One of the most frequent requests to this publication is to remove a story from our online archive, which goes back to 1994. It seems that some people who google their names find a story about themselves from years ago that they would rather not be seen by a future employer or feel they have moved on and would prefer to forget their previous antics.
But the internet does not forget. Nothing is erased completely, argues Viktor Mayer-Schönberger in Delete: The Virtue of Forgetting in the Digital Age. A "data shadow" is left behind, one that can cast a pall over someone's life and sometimes obscure the truth.
When a positive review of Lois S. Bibbings' Telling Tales about Men: Conceptions of Conscientious Objectors to Military Service during the Great War appeared online, Dr Bibbings, senior lecturer at the University of Bristol Law School, was delighted. But her joy soured somewhat when she spotted that a "u" had been added to her first name. She had, as she says indignantly in our cover story, "been inadvertently gender-reassigned in the textual world". That the mistake should occur in the journal Gender and History only made the situation more surreal as "Louis" started to "sow his seed on the information superhighway. The error was proliferating online as various sites began citing the review of a book he had apparently sired."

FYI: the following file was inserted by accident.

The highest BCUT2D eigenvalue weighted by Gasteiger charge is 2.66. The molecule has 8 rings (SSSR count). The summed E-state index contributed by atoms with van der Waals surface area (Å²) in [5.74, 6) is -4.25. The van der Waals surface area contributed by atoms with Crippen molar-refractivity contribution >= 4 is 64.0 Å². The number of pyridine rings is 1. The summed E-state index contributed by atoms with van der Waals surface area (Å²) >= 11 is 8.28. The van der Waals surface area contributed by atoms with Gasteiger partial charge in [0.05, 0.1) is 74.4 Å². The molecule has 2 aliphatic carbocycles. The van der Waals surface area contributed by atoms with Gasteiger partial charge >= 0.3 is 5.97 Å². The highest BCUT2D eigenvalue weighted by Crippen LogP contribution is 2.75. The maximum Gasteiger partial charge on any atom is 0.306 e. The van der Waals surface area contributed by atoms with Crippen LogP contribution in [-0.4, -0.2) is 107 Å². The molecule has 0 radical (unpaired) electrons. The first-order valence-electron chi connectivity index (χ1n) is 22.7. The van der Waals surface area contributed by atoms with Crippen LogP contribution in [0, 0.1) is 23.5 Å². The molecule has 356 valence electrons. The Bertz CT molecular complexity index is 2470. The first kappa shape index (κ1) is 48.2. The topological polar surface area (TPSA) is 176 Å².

Although Dr Bibbings had the error corrected online, the damage had been done: Louis remains out there on the web, claiming credit for her work.
This problem is not unusual: it plagues citation counts. But capturing a person's activities online correctly and archiving their digital footprint raises myriad issues. The challenge, say researchers Eric Meyer et al in Web Archives: The Future(s), is how to build tools that allow individuals to "manually specify how to automatically collect" this footprint. Such tools must be able not only to remember but also to forget, by allowing people to delete information, which some scholars (including Professor Mayer-Schönberger, an expert on internet governance) think is a basic right. There are many privacy and legal problems that will need to be addressed, the report's authors say.
Academics, however, are not doing enough to engage with this topic. This failure means, the report says, that in the worst case "the vast amount of information being created globally today may just as well have been written on scraps of paper stored in a billion shoeboxes, for all the good it will do towards understanding developments in the world as reflected by the content on the internet".
Archiving web content is important. Given that we now live so much of our lives online, it is of concern that a great deal of material on the web is disappearing. Web pages change all the time - surviving unaltered for only 100 days on average. Such content must be preserved, but it must be done in a way that will be useful to researchers rather than sitting in archives that risk gathering "digital dust".
A combination of uncoordinated, piecemeal approaches to collection, technical challenges, permissions and concerns from commercial publishers means that while libraries are busily digitising documents from the 19th century, ironically information widely accessed through websites today may not be available to tomorrow's scholars.